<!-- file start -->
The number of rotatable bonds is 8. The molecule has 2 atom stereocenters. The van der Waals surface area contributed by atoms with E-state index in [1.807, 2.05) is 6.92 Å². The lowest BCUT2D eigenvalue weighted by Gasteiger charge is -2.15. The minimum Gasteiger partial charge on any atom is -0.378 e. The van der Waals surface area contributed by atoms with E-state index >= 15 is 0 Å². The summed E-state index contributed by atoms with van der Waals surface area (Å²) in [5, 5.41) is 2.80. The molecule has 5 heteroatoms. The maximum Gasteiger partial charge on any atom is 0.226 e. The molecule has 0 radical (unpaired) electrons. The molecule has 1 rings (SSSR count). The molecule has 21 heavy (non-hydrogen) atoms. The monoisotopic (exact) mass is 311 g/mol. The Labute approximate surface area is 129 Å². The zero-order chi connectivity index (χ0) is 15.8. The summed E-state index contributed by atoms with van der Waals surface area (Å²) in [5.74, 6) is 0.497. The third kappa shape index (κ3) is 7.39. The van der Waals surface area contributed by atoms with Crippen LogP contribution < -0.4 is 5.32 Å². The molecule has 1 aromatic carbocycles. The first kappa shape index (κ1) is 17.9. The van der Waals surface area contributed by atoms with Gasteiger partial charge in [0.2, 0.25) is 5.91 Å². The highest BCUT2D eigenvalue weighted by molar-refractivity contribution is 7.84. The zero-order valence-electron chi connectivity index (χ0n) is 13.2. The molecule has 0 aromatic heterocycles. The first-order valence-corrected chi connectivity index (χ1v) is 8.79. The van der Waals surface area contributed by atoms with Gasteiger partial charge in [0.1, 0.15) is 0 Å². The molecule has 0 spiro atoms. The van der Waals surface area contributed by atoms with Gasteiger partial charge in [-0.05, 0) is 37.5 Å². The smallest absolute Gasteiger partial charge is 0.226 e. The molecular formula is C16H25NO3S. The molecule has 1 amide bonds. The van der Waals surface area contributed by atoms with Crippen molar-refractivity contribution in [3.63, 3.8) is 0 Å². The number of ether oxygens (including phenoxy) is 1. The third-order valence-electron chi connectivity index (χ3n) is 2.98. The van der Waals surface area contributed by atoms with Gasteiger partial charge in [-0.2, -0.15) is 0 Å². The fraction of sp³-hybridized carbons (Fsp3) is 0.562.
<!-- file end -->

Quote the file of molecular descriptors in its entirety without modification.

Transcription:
The number of rotatable bonds is 8. The molecule has 2 atom stereocenters. The van der Waals surface area contributed by atoms with E-state index in [1.807, 2.05) is 6.92 Å². The lowest BCUT2D eigenvalue weighted by Gasteiger charge is -2.15. The minimum Gasteiger partial charge on any atom is -0.378 e. The van der Waals surface area contributed by atoms with E-state index >= 15 is 0 Å². The summed E-state index contributed by atoms with van der Waals surface area (Å²) in [5, 5.41) is 2.80. The molecule has 5 heteroatoms. The maximum Gasteiger partial charge on any atom is 0.226 e. The molecule has 0 radical (unpaired) electrons. The molecule has 1 rings (SSSR count). The molecule has 21 heavy (non-hydrogen) atoms. The monoisotopic (exact) mass is 311 g/mol. The Labute approximate surface area is 129 Å². The zero-order chi connectivity index (χ0) is 15.8. The summed E-state index contributed by atoms with van der Waals surface area (Å²) in [5.74, 6) is 0.497. The third kappa shape index (κ3) is 7.39. The van der Waals surface area contributed by atoms with Crippen LogP contribution < -0.4 is 5.32 Å². The molecule has 1 aromatic carbocycles. The first kappa shape index (κ1) is 17.9. The van der Waals surface area contributed by atoms with Gasteiger partial charge in [0.2, 0.25) is 5.91 Å². The highest BCUT2D eigenvalue weighted by molar-refractivity contribution is 7.84. The zero-order valence-electron chi connectivity index (χ0n) is 13.2. The molecule has 0 aromatic heterocycles. The first-order valence-corrected chi connectivity index (χ1v) is 8.79. The van der Waals surface area contributed by atoms with Gasteiger partial charge in [0.1, 0.15) is 0 Å². The molecule has 0 spiro atoms. The van der Waals surface area contributed by atoms with Gasteiger partial charge in [-0.05, 0) is 37.5 Å². The smallest absolute Gasteiger partial charge is 0.226 e. The molecular formula is C16H25NO3S. The molecule has 1 amide bonds. The van der Waals surface area contributed by atoms with Crippen molar-refractivity contribution in [3.63, 3.8) is 0 Å². The number of ether oxygens (including phenoxy) is 1. The third-order valence-electron chi connectivity index (χ3n) is 2.98. The van der Waals surface area contributed by atoms with Gasteiger partial charge in [-0.2, -0.15) is 0 Å². The fraction of sp³-hybridized carbons (Fsp3) is 0.562.